Meanwhile, Rarity and Pinkie are heading home via handcart, Pinkie talking all the way. Rarity is not happy, and intends to give RD a piece of her mind when they get home.
Thoughts on the Episode
This used to be my favorite episode. I still like it a lot, but there are better episodes since. Let’s get the home-invading pachyderm out of the way first. This episode led to an unpleasantness that would come to be known as Derpygate. Basically, in the wake of the episode, there were scattered complaints about the portrayal of Derpy, claiming that it was offensive to the differently-abled, which lead Hasbro to change the scene. The RD line naming her as Derpy was removed, her eyes were slightly straightened, and all of her lines were redubbed. This was despite the fact that there were many more positive reactions to Derpy’s canonical inclusion, including from many differently-abled fans themselves.
For myself, I definitely understand the anger and frustration of Derpy’s fans. While I think the new voice for Derpy (yes, I’m still considering it her name – it was broadcast originally as that) suits her better – and better matches her earlier line in Applebuck Season – removing the name and altering the eyes are not changes I support. As is so often the case, the vocal minority get their way. I’m sure they thought they were doing the right thing, but that doesn’t mean it was. Slice of Life went so far as to credit her as “Muffins” instead of Derpy. There is a certain amount of sense to such moves, however it might rankle. Hasbro want to protect their image, and to that end, they sided with the seagulls. It would have been more admirable if they had had the balls to stick to their guns, though. (Pardon the mixed metaphor there.)
Moving on, this episode offers a lot of entertainment. There are a number of lovely minor touches. First, for Applejack: the fact that she didn’t have a perfect run on her own farm hints towards her falling short of first place. Quality foreshadowing, that. Then there’s the bit where AJ thinks the train is going to stop the pursuit… if you look carefully, you can see past the train where Twilight just tilts her head slightly, as if to say, “You’re kidding, right?” just before RD and Flutters fly over. AJ’s expressions are great too, from her pleased but embarrassed blush at being complimented, to her stubborn “you ain’t getting nothin’ out o’ me” face. She also delivers some great lines, especially at the end. She just sounds so frustrated and dejected over her lack of a first place finish, you really feel her pain.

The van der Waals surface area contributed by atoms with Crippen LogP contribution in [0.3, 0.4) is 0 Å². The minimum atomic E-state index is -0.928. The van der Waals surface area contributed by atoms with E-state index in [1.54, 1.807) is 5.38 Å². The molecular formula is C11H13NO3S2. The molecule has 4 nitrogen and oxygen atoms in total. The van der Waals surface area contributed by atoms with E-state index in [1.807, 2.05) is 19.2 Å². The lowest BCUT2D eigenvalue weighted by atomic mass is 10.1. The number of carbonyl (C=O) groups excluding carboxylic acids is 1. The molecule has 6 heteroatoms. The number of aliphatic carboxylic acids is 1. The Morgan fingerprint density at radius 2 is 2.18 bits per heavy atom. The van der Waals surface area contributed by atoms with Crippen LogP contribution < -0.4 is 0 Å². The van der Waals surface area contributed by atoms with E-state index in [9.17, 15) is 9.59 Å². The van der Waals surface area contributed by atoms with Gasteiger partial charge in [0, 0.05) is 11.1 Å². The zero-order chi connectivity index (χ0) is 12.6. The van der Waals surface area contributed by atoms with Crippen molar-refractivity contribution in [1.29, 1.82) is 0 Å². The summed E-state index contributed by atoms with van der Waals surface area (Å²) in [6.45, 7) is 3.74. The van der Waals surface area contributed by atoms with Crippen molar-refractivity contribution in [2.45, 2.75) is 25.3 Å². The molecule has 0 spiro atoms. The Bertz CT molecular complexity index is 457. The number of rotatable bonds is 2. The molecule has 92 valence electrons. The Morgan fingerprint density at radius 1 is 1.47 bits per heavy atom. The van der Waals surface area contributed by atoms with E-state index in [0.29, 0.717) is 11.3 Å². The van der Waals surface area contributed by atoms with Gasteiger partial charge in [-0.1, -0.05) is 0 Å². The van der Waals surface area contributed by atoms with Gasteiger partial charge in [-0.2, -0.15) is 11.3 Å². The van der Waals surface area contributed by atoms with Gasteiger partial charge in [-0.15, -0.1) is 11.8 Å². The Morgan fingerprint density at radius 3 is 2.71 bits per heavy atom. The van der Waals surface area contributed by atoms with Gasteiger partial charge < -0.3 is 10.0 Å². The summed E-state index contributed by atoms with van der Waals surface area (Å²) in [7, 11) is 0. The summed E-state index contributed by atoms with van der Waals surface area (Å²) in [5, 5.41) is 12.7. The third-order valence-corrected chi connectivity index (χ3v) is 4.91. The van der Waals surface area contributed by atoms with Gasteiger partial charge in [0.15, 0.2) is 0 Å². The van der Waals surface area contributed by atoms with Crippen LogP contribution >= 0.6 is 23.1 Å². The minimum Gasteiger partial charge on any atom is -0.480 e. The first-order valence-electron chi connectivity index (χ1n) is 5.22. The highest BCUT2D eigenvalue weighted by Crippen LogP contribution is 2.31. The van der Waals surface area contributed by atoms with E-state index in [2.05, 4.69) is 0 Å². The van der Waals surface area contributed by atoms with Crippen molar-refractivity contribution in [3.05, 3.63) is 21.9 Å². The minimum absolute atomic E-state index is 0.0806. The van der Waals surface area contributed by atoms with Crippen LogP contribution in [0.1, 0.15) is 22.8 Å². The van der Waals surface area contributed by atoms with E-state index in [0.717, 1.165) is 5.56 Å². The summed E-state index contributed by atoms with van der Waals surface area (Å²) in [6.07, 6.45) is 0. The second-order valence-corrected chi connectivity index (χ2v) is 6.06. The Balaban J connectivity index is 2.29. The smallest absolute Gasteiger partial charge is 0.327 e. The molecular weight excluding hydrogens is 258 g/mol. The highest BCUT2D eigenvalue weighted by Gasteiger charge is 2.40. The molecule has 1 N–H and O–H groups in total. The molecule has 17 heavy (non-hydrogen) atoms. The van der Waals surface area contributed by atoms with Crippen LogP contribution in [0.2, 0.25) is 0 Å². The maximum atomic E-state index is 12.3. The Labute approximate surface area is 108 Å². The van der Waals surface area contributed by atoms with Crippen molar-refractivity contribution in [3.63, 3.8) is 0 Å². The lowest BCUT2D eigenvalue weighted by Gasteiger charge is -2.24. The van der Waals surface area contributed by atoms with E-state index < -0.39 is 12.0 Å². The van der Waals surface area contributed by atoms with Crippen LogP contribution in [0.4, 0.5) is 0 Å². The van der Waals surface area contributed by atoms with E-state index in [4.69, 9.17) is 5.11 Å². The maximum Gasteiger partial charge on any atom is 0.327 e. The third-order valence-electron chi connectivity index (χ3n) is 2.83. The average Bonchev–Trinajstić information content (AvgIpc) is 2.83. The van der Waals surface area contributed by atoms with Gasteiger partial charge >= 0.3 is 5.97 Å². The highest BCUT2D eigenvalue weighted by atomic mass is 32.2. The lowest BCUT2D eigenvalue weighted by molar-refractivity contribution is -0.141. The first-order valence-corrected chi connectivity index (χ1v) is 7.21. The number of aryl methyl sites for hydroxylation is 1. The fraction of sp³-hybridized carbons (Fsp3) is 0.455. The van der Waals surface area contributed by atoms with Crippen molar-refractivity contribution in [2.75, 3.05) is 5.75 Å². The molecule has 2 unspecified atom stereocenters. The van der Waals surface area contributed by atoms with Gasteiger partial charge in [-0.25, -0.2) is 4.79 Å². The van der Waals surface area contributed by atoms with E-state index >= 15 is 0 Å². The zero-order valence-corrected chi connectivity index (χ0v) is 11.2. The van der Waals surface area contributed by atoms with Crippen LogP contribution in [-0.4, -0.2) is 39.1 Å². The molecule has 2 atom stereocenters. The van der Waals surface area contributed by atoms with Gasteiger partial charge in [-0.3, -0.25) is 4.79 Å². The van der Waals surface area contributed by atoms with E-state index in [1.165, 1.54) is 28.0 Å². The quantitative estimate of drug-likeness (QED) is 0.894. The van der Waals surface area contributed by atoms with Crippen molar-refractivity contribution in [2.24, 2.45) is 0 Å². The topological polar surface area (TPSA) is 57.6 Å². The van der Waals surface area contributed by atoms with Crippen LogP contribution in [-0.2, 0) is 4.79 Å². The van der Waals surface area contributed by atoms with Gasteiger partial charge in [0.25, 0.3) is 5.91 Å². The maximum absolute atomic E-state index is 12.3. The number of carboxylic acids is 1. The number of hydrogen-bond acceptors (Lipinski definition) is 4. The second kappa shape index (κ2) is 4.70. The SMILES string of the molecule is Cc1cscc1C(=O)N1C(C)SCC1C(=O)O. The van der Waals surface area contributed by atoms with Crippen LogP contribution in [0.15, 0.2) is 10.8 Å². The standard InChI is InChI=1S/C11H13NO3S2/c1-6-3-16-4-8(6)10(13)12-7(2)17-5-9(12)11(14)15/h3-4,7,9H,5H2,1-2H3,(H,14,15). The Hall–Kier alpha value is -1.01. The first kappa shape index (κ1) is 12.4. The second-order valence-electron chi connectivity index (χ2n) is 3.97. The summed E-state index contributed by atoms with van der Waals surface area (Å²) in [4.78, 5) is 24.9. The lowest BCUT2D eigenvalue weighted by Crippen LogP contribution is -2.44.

Pinkie also gets in on the act, so much so that this is almost a Pinkie episode. Her antics while holding it in are a rare example of good toilet humour (What? It’s not quite an oxymoron; that style of humour is hard to pull off well, but not impossible.) There’s also that ominous zoom-in on Pinkie along with “dun dun dun” music, contrasted as it is with the cute and silly image of her licking up some spilt cherry pulp. Not that it isn’t justified, since she shows that her prattle can be weaponized, although her dialogue is pretty funny on its own. But perhaps the best part is her nonchalant “Rarity catch me!” line as she leaps backwards at an entirely unprepared Rarity… watch out for Twilight’s duck, it’s awesome.
Some other good points: Cherry Jubilee has a great design and voice, and seems really nice all around. The poor mailpony gets snubbed by Twilight, but at least he gets a slice of cake courtesy of your friendly neighbourhood Pinkie Pie. Some great lines, apart from those already mentioned, also stand out.
In summation, there's a lot of good in this episode, and not all that much that is bad. I wish the original version had been kept, but even with that caveat, this episode is just really entertaining and on point for all the characters.
Anything Pinkie does in this episode.